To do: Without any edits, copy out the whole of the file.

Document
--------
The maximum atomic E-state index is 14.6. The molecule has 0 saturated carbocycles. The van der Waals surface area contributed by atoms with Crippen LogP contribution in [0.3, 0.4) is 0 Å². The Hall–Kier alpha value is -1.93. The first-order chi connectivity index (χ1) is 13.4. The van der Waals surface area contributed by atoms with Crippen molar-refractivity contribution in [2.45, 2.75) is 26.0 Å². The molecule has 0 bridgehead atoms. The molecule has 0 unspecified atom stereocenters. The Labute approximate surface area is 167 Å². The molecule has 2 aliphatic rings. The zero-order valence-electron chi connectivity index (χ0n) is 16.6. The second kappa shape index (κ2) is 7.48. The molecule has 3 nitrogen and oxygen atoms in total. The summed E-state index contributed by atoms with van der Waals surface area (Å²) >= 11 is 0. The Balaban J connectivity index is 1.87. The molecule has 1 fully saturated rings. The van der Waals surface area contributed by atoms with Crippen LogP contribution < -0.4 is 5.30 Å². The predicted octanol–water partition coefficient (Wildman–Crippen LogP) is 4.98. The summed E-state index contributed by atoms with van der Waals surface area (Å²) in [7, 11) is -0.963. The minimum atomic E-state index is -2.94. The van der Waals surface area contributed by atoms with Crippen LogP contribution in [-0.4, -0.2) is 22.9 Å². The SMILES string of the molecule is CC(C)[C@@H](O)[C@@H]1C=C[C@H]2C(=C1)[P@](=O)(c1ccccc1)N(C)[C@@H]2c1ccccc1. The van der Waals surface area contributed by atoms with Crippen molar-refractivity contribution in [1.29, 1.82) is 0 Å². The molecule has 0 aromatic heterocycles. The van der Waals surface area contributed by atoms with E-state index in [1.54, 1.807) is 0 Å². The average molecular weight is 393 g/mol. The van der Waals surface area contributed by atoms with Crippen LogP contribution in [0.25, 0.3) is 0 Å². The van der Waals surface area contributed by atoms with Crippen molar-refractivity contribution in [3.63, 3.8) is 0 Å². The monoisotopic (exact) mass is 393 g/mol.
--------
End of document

The maximum atomic E-state index is 14.6. The molecule has 0 saturated carbocycles. The van der Waals surface area contributed by atoms with Crippen LogP contribution in [0.3, 0.4) is 0 Å². The Hall–Kier alpha value is -1.93. The first-order chi connectivity index (χ1) is 13.4. The van der Waals surface area contributed by atoms with Crippen molar-refractivity contribution in [2.45, 2.75) is 26.0 Å². The molecule has 0 bridgehead atoms. The molecule has 0 unspecified atom stereocenters. The Labute approximate surface area is 167 Å². The molecule has 2 aliphatic rings. The zero-order valence-electron chi connectivity index (χ0n) is 16.6. The second kappa shape index (κ2) is 7.48. The molecule has 3 nitrogen and oxygen atoms in total. The summed E-state index contributed by atoms with van der Waals surface area (Å²) >= 11 is 0. The Balaban J connectivity index is 1.87. The molecule has 1 fully saturated rings. The van der Waals surface area contributed by atoms with Crippen LogP contribution < -0.4 is 5.30 Å². The predicted octanol–water partition coefficient (Wildman–Crippen LogP) is 4.98. The summed E-state index contributed by atoms with van der Waals surface area (Å²) in [7, 11) is -0.963. The minimum atomic E-state index is -2.94. The van der Waals surface area contributed by atoms with Crippen LogP contribution in [-0.4, -0.2) is 22.9 Å². The SMILES string of the molecule is CC(C)[C@@H](O)[C@@H]1C=C[C@H]2C(=C1)[P@](=O)(c1ccccc1)N(C)[C@@H]2c1ccccc1. The van der Waals surface area contributed by atoms with Crippen molar-refractivity contribution in [1.29, 1.82) is 0 Å². The molecule has 0 aromatic heterocycles. The van der Waals surface area contributed by atoms with E-state index in [1.54, 1.807) is 0 Å². The average molecular weight is 393 g/mol. The van der Waals surface area contributed by atoms with Crippen LogP contribution in [0.25, 0.3) is 0 Å². The van der Waals surface area contributed by atoms with Crippen molar-refractivity contribution in [3.63, 3.8) is 0 Å². The monoisotopic (exact) mass is 393 g/mol.